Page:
MARKYes, that is correct. Or if there is a choice to be made, the guns and butter, you know, do we fix the roads, which can, you know, help stimulate or keep from depressing an economic base. We have a choice of…
NNAMDIIs that the choice which we're in fact facing, Rob Bettman?
BETTMANNYou know this is an argument that we hear all the time. And, you know, the same argument is made around education, where, you know, is it essential that we have arts education in the D.C. Public Schools? You know, we have reading and math test scores, which are not as good as they should be. And, you know, do we actually need the arts in schools? We know that from a political point of view that arts support breaks down along color lines. And what I mean by that is between red and blue.
BETTMANNThat in states where you're trying to make a -- in Republican states, in red states, we have to make a strong case for why should there be any public support for the arts, including in the schools. And Democrats were just discussing whether or not, you know, what the level of support will be.
BETTMANNBut the essential role of the arts in the economies, as part of something that government should support in the schools and out of schools I think is -- it's hard to handle simply, but I will say that arts funding is less than one half of .1 percent of the overall D.C. budget. And that the arts community brings back many times more in tax revenue what we are given in arts funding.
NNAMDIGot to take a short break. When we come back we'll continue this conversation on arts advocacy in the District. This is Arts Advocacy Day. You can call us at 800-433-8850. Do you take advantage of the smaller arts events here in the city, including local galleries and performances? Tell us why or why not. 800-433-8850. I'm Kojo Nnamdi.
NNAMDIOh, welcome back. We're continuing our discussion on Arts Advocacy Day in the District of Columbia. What you were hearing was the off-the-air part of our discussion that we were having with Robert Bettman, board chair of the D.C. Advocates for the Arts and founder of Day 8, a community arts organization. Lisa Gold is the executive director of the Washington Project for the arts. And Kriston Capps is senior editor for Architect Magazine and a contributing writer for Washington City Paper.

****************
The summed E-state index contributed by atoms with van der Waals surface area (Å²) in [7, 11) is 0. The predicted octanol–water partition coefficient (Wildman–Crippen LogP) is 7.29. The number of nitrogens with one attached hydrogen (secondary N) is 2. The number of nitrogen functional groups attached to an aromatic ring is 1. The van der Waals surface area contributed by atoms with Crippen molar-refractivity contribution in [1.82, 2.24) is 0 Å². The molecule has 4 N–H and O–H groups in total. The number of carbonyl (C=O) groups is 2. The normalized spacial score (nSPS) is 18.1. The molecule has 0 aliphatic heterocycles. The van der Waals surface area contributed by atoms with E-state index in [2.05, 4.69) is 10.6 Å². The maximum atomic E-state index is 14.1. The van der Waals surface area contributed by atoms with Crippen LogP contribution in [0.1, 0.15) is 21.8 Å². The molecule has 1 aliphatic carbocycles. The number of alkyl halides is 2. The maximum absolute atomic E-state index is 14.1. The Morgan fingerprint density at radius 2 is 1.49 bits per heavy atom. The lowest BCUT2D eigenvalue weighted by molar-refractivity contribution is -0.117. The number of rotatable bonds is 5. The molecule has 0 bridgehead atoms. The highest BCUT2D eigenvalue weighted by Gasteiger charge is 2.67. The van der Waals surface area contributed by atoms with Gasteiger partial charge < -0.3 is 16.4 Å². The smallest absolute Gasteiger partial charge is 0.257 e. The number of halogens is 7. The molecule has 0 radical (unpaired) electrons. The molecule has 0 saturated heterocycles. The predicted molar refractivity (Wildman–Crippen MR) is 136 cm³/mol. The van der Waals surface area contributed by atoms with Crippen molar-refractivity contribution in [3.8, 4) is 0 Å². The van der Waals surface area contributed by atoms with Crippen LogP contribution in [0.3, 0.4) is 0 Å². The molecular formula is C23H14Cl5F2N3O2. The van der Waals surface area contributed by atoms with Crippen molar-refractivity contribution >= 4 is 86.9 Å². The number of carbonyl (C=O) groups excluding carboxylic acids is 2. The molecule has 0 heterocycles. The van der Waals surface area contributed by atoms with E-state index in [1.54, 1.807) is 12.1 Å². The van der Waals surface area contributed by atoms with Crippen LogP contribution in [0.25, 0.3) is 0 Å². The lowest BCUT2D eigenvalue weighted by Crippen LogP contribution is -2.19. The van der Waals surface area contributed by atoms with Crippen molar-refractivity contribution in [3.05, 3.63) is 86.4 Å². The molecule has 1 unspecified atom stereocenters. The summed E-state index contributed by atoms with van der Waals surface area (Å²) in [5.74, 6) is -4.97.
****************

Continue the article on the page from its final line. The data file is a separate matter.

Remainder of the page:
NNAMDIYou know, D.C. is unusual, in that it's the capital and packed with big well-known art and cultural institutions. How do smaller arts organizations and individual artists navigate a city defined in so many ways by those larger organizations, Lisa Gold?
GOLDIt's a problem. And that's one of the roles that my organization in Washington, Project for the Arts plays. We try to connect local artists with some of the larger institutions. We bring in their curators to look at the work of our artists and engage them in programs. It's definitely a challenge. People, when they come to Washington they don't necessarily think of the local arts ecosystem.
GOLDThey think of the Smithsonian and the larger institutions. So I think, you know, we had talked earlier about with the loss of the Corcoran, that's a vital, vital, you know, gap for local artists. They played a critical role in the community, bringing -- connecting local artists to the visitors on or just off the Mall.
NNAMDIYou know, as was pointed out earlier, we are the capital and we don't have what New York has, which is city funds, state funds, county funding, but we are also a city. And so you have this state function competing with this city function. How does that influence how artists here are able to raise money and how people who are involved in the arts here are able to raise money?